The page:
Independence Day

So secretly, I love firework shows. I understand they freak out dogs and vets with PTSD and find the amateur ones that go on far past the 4th of July annoying, but there's nothing like a good fireworks show. And I'm happy that American Independence Day is in July, because British fireworks for Guy Fawkes Day in November are cold!

We're often not even in the US for the 4th, but this year we were. After a couple of lovely, low-key parties, we found our way over to the super-secret neighborhood park where a band of unknown vigilantes sets off fireworks every year. I'd never been before (revoke my Saint Pau; card!), and last year was supposed to be the last, but a push for funding this year allowed it to happen, so we figured we had to go.

A ton of people were gathered by the time we got there, all through the park and on neighboring street corners. A tinny radio played heavily American-themed pop (think Proud to be an American and Old Town Road). Kids ran around with sparklers and light sticks.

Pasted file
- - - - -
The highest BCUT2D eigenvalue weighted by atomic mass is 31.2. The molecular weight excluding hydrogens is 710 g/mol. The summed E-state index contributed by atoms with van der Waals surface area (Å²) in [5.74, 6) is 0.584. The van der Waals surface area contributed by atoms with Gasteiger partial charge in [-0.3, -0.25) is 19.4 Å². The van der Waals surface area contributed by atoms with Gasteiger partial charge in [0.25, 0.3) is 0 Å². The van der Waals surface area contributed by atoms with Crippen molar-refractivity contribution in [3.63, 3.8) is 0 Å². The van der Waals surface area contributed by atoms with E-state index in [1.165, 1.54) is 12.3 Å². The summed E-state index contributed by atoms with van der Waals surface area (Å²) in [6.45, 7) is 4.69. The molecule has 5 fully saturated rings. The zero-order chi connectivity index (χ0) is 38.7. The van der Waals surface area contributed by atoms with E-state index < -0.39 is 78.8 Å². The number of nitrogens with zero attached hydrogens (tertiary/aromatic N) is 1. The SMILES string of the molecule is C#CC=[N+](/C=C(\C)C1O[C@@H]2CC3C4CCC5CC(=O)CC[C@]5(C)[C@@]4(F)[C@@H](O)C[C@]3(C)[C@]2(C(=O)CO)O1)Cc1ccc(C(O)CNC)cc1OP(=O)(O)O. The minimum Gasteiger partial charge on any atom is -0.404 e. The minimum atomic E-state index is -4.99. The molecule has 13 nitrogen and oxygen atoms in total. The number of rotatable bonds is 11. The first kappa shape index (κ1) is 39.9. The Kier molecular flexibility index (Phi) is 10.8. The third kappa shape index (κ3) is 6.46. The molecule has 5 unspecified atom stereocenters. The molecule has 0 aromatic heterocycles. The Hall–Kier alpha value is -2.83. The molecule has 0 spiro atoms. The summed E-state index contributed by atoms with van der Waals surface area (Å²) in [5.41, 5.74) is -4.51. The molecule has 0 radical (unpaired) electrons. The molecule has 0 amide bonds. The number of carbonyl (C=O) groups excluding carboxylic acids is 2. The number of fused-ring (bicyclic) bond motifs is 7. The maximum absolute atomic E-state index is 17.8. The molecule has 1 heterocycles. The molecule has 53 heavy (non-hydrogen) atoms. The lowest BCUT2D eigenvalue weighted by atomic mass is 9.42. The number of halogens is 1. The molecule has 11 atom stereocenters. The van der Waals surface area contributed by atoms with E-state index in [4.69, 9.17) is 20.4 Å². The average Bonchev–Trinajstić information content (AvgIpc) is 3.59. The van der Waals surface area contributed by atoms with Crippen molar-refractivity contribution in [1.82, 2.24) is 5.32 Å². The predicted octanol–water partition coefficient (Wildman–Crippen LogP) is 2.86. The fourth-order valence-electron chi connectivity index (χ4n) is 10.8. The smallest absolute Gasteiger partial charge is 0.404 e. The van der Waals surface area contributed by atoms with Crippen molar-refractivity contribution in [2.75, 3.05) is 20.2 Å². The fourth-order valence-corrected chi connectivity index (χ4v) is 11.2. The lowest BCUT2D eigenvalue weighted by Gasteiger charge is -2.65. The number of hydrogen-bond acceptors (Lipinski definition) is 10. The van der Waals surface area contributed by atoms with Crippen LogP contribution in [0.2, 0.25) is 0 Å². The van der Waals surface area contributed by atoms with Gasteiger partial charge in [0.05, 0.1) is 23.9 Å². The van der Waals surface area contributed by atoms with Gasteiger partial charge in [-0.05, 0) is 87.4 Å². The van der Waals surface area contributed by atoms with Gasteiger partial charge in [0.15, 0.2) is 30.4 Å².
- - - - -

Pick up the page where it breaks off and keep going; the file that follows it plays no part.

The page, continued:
Just as it got truly dark, a mysterious black pick-up pulled up onto the baseball field, and a group of dudes quickly unloaded the back, setting up lines of fireworks next to the Home Depot buckets of water. already placed on the gravel. Within a few minutes, one guy was coming over to tell the gaggle of young boys messing around near us to get off the field (though we had to yell at them a few ore times before they actually complied, I had to use my best mom-voice.) And then the fireworks started going off.

I've never been so close to fireworks that I've had ash rain down on to me. And it was awesome. Short bursts followed each other, but the show all together was spectacular.

This is what celebrating Independence Day means. Not some overpriced campaign rally with tanks and a VIP section in DC. But a whole bunch of neighbors getting together, and some mysterious band of dudes setting off a ton of fireworks. Building community. I love my city something fierce, and evenings like this are why.


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